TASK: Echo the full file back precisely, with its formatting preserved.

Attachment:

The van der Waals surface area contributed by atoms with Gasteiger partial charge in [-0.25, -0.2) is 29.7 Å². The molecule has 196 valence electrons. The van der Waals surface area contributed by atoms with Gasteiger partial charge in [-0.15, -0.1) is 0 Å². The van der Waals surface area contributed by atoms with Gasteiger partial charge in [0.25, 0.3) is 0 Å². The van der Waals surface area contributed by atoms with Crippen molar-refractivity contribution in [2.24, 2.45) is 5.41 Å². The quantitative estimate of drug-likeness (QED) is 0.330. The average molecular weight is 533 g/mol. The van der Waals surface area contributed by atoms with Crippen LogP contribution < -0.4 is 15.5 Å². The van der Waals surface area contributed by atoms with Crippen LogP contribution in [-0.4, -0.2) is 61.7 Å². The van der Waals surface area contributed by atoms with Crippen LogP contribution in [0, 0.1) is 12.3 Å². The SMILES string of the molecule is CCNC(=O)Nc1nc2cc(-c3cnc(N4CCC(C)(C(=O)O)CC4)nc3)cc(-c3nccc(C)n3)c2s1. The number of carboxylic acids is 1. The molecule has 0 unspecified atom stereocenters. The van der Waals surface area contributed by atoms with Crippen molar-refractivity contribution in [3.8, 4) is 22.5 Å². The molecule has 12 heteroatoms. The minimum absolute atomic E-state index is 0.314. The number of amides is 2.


The van der Waals surface area contributed by atoms with Gasteiger partial charge in [-0.25, -0.2) is 29.7 Å². The molecule has 196 valence electrons. The van der Waals surface area contributed by atoms with Gasteiger partial charge in [-0.15, -0.1) is 0 Å². The van der Waals surface area contributed by atoms with Gasteiger partial charge in [0.25, 0.3) is 0 Å². The van der Waals surface area contributed by atoms with Crippen molar-refractivity contribution in [2.24, 2.45) is 5.41 Å². The quantitative estimate of drug-likeness (QED) is 0.330. The average molecular weight is 533 g/mol. The van der Waals surface area contributed by atoms with Crippen LogP contribution < -0.4 is 15.5 Å². The van der Waals surface area contributed by atoms with Crippen LogP contribution in [-0.4, -0.2) is 61.7 Å². The van der Waals surface area contributed by atoms with Crippen LogP contribution in [0, 0.1) is 12.3 Å². The SMILES string of the molecule is CCNC(=O)Nc1nc2cc(-c3cnc(N4CCC(C)(C(=O)O)CC4)nc3)cc(-c3nccc(C)n3)c2s1. The number of carboxylic acids is 1. The molecule has 0 unspecified atom stereocenters. The van der Waals surface area contributed by atoms with Crippen molar-refractivity contribution in [3.8, 4) is 22.5 Å². The molecule has 12 heteroatoms. The minimum absolute atomic E-state index is 0.314. The number of amides is 2.